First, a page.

Function: Predicts the effect of an a/b experiment
Typical Use Case: The user has collected data of repetitive events such as weekly sales in a set of stores. In some of the stores they apply a change and would like to analyse whether the change affects the sales positively or negatively.
Description: The block analyses the control data and tries to find a good prediction of the treatment data (up to the point of the experiment) using the control data. This prediction is then extended for the treatment stores over the time period of the experiment, yielding a synthetic time-line of the treatment stores as if the experiment had not occurred. Now it is possible to compare the synthetic treatment with the real treatment to analyse whether the experiment was successful or not.
A sales manager for a supermarket chain consisting of around 100 supermarkets has collected weekly sales data over the last couple of years for each of the stores. To increase profit he wonders whether the layout of the stores should be changed so that it takes customers longer to traverse the stores from entrance to exit. He orders the change of layout in some of the stores (the treatment stores) and keeps the layout for most of the other stores the same (the control stores). He then continues to collect sales data during this experiment to identify if the change in layout affects profits positively or negatively.
We create a workflow by dragging the weekly sales demo data onto the workspace. The data consists of a list of sales per week, the store in which the sales were made and an identifier whether or not the store belonged to the control or the treatment set.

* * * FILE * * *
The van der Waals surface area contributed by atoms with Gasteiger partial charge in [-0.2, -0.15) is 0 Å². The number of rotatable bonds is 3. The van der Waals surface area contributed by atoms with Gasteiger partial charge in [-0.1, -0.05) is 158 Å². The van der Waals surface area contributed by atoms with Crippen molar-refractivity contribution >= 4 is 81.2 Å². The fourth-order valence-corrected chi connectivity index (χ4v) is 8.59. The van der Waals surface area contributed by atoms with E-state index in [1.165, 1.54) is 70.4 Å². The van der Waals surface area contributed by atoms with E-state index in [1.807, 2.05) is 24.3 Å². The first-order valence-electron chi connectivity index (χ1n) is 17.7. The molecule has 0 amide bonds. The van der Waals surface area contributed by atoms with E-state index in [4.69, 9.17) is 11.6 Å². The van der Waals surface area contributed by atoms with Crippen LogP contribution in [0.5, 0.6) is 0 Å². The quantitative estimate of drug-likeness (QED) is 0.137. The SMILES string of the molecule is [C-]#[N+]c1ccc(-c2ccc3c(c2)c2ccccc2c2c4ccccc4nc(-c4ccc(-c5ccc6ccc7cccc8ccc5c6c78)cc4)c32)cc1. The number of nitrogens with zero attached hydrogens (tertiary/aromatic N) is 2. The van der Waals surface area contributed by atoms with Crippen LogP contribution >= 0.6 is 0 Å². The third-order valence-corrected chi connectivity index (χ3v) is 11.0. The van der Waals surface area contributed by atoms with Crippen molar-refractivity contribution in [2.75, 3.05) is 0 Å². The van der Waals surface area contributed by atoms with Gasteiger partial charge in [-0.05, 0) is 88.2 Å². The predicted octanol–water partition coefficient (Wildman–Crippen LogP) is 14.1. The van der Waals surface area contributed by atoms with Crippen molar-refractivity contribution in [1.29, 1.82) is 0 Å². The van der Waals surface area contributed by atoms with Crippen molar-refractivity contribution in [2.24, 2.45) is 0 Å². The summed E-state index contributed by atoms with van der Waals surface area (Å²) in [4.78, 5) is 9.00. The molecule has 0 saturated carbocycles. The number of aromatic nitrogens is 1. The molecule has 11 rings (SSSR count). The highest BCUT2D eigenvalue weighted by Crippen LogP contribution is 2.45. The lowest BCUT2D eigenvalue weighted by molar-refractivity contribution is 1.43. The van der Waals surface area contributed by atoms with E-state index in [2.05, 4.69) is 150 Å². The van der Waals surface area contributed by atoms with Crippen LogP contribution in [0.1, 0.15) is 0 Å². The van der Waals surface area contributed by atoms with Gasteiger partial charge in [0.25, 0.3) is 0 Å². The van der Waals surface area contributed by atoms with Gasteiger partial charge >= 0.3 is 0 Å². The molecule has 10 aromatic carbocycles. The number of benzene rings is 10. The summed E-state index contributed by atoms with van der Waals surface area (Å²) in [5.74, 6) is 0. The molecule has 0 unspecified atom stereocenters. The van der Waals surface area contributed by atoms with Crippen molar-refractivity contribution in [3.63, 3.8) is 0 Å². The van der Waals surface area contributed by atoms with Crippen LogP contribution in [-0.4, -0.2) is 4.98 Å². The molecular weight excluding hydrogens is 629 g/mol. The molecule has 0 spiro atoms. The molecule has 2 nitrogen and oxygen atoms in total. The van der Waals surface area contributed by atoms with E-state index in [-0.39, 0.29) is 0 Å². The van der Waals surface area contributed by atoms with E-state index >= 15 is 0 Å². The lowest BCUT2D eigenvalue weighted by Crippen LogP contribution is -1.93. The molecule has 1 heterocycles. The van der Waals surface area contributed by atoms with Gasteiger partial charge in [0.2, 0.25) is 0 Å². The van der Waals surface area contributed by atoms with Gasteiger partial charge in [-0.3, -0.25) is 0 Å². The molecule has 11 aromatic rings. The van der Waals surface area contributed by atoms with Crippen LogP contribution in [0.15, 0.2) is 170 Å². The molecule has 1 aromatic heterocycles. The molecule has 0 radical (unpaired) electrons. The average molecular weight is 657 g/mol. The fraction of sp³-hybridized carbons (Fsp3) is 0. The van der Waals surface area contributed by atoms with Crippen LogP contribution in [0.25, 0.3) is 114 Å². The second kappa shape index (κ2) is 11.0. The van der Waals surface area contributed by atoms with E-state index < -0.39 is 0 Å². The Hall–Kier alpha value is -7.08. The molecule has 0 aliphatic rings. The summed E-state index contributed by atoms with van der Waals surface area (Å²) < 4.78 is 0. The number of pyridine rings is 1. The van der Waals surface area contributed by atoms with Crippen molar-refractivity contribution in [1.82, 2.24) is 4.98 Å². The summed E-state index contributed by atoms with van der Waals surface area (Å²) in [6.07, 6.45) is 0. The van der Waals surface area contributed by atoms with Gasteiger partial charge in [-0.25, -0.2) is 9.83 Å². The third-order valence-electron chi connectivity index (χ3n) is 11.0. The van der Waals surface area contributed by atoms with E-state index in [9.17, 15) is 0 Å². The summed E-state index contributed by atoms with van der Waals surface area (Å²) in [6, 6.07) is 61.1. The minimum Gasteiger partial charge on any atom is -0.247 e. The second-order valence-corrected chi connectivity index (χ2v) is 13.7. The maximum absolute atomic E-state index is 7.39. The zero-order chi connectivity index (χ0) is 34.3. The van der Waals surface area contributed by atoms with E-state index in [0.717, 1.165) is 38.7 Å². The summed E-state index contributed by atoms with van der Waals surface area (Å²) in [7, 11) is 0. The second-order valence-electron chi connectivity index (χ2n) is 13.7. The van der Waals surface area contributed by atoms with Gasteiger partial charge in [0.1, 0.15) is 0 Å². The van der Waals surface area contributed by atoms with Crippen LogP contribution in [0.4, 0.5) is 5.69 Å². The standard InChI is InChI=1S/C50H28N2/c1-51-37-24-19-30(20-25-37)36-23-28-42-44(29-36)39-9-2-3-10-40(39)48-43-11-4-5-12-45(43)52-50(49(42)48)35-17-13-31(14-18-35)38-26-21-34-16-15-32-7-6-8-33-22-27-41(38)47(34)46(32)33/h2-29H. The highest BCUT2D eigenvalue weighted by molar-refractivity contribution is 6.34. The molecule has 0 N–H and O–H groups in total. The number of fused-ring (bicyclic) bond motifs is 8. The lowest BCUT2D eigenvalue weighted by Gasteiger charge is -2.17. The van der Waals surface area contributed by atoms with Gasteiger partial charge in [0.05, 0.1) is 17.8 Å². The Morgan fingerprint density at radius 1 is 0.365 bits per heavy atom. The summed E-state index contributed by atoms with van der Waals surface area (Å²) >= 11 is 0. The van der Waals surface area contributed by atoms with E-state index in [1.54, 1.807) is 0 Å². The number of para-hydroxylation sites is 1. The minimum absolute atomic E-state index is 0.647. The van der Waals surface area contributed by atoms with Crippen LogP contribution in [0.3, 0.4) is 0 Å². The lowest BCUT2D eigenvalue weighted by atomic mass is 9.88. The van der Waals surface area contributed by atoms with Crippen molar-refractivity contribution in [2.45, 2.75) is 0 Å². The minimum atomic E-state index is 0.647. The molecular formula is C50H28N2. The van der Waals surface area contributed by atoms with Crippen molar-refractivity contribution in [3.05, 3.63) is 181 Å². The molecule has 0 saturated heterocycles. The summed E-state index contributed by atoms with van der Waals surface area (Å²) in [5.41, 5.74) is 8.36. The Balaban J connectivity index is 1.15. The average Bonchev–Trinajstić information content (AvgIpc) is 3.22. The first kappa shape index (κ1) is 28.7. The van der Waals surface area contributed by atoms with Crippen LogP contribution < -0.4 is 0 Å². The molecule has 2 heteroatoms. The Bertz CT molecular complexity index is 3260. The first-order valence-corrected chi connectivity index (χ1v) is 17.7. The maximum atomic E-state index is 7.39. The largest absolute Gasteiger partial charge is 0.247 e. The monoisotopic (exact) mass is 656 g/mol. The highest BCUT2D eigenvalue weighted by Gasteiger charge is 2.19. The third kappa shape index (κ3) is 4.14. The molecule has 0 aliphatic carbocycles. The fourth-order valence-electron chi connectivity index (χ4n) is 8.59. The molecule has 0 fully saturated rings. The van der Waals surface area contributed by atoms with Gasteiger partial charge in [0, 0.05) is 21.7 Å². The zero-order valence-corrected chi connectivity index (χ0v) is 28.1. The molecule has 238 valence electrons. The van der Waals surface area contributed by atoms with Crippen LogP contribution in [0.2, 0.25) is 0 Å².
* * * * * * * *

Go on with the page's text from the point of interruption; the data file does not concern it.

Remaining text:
A/B testing workflow. Data is split into a control and treatment set and then analysed
Weekly sales data
The weekly sales data contains a field "Store Type" which contains the values CONTROL and EXPERIMENT. Using the record filter block, we can split the data into control and experiment sets.
Record filter to split data
The respective sets are then connected to the a/b testing block inputs.
Once connected, we can configure the block:
Options for Prediction block
Response: Select the field with values you are trying to improve with the a/b experiment. In our testcase this is gross revenue.
Predictor Fields: Select fields that can be used to predict the response field. The response can be a part of that. These fields will be used to create a prediction of the response of the treatment set up to the point of the experiment. If similar stores share similar patterns in e.g. revenue, then it is very reasonable to predict treatment set revenue with control set revenue.
Store Identifier Field: Select here the field used to distinguish between different stores.
Date Field: Select the field that contains the dates of the time-series.
Equidistant Dates: This will make the block assume that the time between each date is the same (necessary for accurate estimation of the 'synthetic treatment'). If not checked the block will test if the time series is has a interval of a second, minute, hour, day, weekdays, month, quarter or year.
Test period start: Select the date at which the a/b experiment started.
Experiment Has Specific End Date: If not selected, the block will assume that the experiment was performed from the start date until the last record in your data-set. If selected, you can specify an end date.
Missing value behaviour: Missing values might or might not represent problems with your data. If missing data is encountered by the Reduce Dimensions block, they cannot be used for dimensionality reduction and are ignored by default. They will still be present in the output data, but their fields for reduced dimensions will be left empty. If you would like to entirely remove these records from the output data, checking this option will do so.
The output data consists of the treatment stores over the full time-range of the data. The treatment field contains the real observed data in the treatment stores, while the control field contains the synthetic (predicted) data using the control stores, including upper and lower bounds for this prediction. Point effect is the treatment field minus the control field and specifies for each record what was the effect of the experiment. Cumulative Effect is the cumulation of the point effects over the time-range of the experiment. Test period indicates whether a record is from a date before (or after) the experiment, or from a date during the experiment.